Meet The George Soros Of The Badger State
Since 1999, billionaire money manager George Soros has donated over $3.3 million to various political candidates. This amount is petty cash though compared to the $23 + million that he contributed to various "527" groups during the 2004 election cycle alone.
527s are the largely tax-exempt groups which often raise and spend unlimited amounts of money on negative advertising and other activities designed to influence the outcome of elections. For example, much of the money contributed by Soros in 2004 was used to produce political ads attacking various candidates (most notably President Bush).
527 groups are different from 501(c)(3) groups (which are limited by law to running "issue ads" to "educate" the public). As a practical matter though, the "issue ads" generated by 501(c)(3) groups are usually just as negative as the ads produced by the 527 groups. Unlike 501(c)(3)s (which do not have to disclose the identity of their donors), 527s must file quarterly reports with the IRS listing the names of those making contributions and the amounts contributed.
In any event, George Soros is certainly not the only uber-rich guy who has tried to use his wealth to influence public policy. For example, according to IRS records, Peter Lewis of Cleveland-based Progressive Insurance and Hollywood producer Steven Bing funneled $22 and $13 million respectively to various liberal 527 groups during the 2004 election cycle.
While we in Wisconsin have no one who is donating money to 527s at Soros/Lewis/BIng levels, we do have at least one major player providing big league financing for some of the state's most liberal 527s.
Who exactly is Wisconsin's own mini-George Soros? Meet Lynde Uihlein, daughter of Jane Pettit and heiress to the Schlitz Brewing and Allen Bradley fortunes.
According to records from the Wisconsin Democracy Campaign, between January 1, 2007 and March 31, 2008, Uihlein has donated a staggering $458,000 to various 527 groups. This includes $170,000 to the Progressive Majority, $138,000 to the Greater Wisconsin Political Fund and $100,000 to America Votes 2006. To put this in perspective, these donations represented between 50% and 100% of all the contributions these groups received from Wisconsin!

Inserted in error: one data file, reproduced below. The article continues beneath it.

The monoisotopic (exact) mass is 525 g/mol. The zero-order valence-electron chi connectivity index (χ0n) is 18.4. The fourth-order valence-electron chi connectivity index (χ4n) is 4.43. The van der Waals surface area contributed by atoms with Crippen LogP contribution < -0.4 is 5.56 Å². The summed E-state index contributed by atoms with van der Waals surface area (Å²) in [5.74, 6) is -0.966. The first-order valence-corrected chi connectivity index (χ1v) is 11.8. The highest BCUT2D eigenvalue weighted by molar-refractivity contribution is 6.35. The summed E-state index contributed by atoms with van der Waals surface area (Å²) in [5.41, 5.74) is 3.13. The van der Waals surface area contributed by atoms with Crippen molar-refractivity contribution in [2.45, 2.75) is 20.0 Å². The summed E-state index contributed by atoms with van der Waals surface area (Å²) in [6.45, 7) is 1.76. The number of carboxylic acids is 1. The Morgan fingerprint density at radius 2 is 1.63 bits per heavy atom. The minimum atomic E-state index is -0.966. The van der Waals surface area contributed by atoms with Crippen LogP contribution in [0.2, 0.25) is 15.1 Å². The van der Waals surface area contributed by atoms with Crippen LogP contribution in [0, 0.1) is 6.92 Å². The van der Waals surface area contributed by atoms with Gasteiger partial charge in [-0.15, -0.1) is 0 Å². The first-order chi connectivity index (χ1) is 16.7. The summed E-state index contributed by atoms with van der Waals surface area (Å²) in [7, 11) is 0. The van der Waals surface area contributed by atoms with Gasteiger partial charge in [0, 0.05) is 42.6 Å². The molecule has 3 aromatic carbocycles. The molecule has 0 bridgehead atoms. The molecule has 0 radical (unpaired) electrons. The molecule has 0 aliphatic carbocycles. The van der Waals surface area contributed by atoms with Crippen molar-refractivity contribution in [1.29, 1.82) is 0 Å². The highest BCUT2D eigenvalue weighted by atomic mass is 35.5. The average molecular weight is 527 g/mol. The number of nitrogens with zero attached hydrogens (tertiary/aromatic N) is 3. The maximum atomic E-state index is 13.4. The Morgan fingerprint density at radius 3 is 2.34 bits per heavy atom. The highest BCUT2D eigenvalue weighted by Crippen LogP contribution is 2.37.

To put Uihlein's contributions in even further perspective, the second largest individual Wisconsin donors to 527s during the same period of time were Terry and Mary Kohler of Sheboygan who contributed $125,200. Certainly not chump change - but nothing like the dough being spent by Ms. Uihlein.
I have no problem with anybody spending their own money to try to influence the outcome of an election. If we want to improve the tone of the political advertising by these 527 groups though, I do have one suggestion. I propose that if contributions from a single donor represent more than a certain percentage (say 10%) of the total donations to a 527 during a particular election cycle, the donor's name should have to appear on all ads run by the group.
This means that the disclosure line would have to say "Authorized and paid for by Better Wisconsin Bunch and Johnny Appleseed" (if Appleseed was a major contributor to the group). I guarantee you that if Johnny Appleseed's name actually appeared on the ads being run by the group, Appleseed would insist on some editorial control (and thereby potentially rein in some of the sleaze mongers who produce these ads).
I think the McCain-Feingold campaign finance "reform" law has been an unmitigated disaster - if for no other reason than it has encouraged the growth of 527 groups and thereby taken some control of campaigns away from the candidates themselves. Accordingly, if we're serious about getting a handle on the role of big money in political campaigns and altering the tone of political advertising, it's way past time to make some changes.
As a start, if George Soros or Lynde Uihlein or anybody else wants to spend a fortune to help underwrite ads by a generic political group, let's make them put their names directly on the work product!